They are more IT facile and have the most exotic playthings in the building. They build their slack-
domain by building immense accounting departments that generate unnecessary reports to put the fear of God in the bellies of everyone else. Slacker CFOs are great at digging a deep moat around their departments and waiting for someone to dare attack their fortresses.

Yes, there are slacker print salespeople. Their cars are always in the parking lot and they’re always “about to land the big one(s).” They are superb at creating hoopla about some gargantuan prospects who are ready to “send all their work to us.” They make a lot of social phone calls to appear busy. They write a lot of stuff while sitting at their desks. They can read a paperback, hidden in their top desk drawer, in a day.

The kiss of death for a printing company is a handful of slacker salespeople managed by a slacker sales manager. Fun to watch their antics, but it’s just deadly.

Of course, the production people in the plant have difficulty slacking because they don’t have offices. No place to hide. Nothing but equipment to run. The poor receptionist can’t slack because the phone keeps ringing while she is trying to do billing for the accounting department and handwork for the bindery. Receptionists are some of the most unrecognized and under-rewarded people in the printing industry.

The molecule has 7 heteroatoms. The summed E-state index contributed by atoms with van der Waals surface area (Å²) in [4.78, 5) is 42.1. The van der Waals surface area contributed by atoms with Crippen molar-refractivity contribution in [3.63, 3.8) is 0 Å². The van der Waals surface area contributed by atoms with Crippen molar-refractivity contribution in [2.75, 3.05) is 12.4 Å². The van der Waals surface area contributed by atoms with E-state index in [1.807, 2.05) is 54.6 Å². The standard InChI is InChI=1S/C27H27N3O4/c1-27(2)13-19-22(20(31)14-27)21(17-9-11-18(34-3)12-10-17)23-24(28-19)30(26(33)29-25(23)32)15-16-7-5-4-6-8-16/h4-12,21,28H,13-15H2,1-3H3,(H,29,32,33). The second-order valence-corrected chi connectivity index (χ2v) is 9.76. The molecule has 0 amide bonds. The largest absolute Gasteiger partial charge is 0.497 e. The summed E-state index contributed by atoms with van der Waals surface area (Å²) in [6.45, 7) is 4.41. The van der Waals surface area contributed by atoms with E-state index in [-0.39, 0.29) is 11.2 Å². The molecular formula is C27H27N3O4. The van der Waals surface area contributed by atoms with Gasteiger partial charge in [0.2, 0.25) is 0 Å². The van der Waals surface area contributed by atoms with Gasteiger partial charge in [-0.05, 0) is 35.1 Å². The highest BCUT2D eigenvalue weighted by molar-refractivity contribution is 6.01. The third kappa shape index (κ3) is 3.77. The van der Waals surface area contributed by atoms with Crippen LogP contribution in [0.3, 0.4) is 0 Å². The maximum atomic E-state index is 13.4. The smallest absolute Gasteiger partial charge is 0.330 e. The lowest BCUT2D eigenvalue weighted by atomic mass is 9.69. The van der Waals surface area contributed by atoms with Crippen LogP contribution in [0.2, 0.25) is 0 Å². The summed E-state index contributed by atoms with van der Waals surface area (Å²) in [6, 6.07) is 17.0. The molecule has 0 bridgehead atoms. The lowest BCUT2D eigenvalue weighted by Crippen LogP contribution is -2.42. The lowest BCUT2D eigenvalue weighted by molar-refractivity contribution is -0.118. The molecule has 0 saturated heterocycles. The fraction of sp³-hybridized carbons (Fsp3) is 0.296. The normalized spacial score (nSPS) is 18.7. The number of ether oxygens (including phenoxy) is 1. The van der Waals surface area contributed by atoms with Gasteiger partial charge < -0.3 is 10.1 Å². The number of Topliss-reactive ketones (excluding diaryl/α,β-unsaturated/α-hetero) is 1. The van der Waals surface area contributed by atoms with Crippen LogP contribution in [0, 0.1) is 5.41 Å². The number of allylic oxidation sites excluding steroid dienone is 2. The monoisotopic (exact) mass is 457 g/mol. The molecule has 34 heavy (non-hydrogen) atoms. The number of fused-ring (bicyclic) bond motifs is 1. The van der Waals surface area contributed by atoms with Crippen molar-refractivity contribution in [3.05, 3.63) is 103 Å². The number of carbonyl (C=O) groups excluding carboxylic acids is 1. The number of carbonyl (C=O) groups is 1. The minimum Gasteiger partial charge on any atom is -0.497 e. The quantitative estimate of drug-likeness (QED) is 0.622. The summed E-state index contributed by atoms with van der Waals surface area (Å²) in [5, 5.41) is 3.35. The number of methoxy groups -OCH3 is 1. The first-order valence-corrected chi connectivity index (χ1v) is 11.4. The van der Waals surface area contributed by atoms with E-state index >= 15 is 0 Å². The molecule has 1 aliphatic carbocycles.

See, I’m smug. I don’t play games on my personal computer. I don’t know how, don’t know the rules and I am never good at that stuff. I only use the Internet to research my clients in the printing industry. I visit a lot of printing company Websites, and I can tell you there are some brutally awful sites and others that are works of art.

I either do my investment banking work stuff, which I do very efficiently since I have been doing it for so long, or I work outside doing manual labor in my gardens or mowing on my tractor. I help my neighbor mow his 12.5 acres because the work clears my head and I have great ideas as I bump along sweating in the sun.

Example of Hard Work
Here is the definition of work. His name is Nozario Tapia. He is a U.S. citizen who immigrated here when he was 15 and then earned his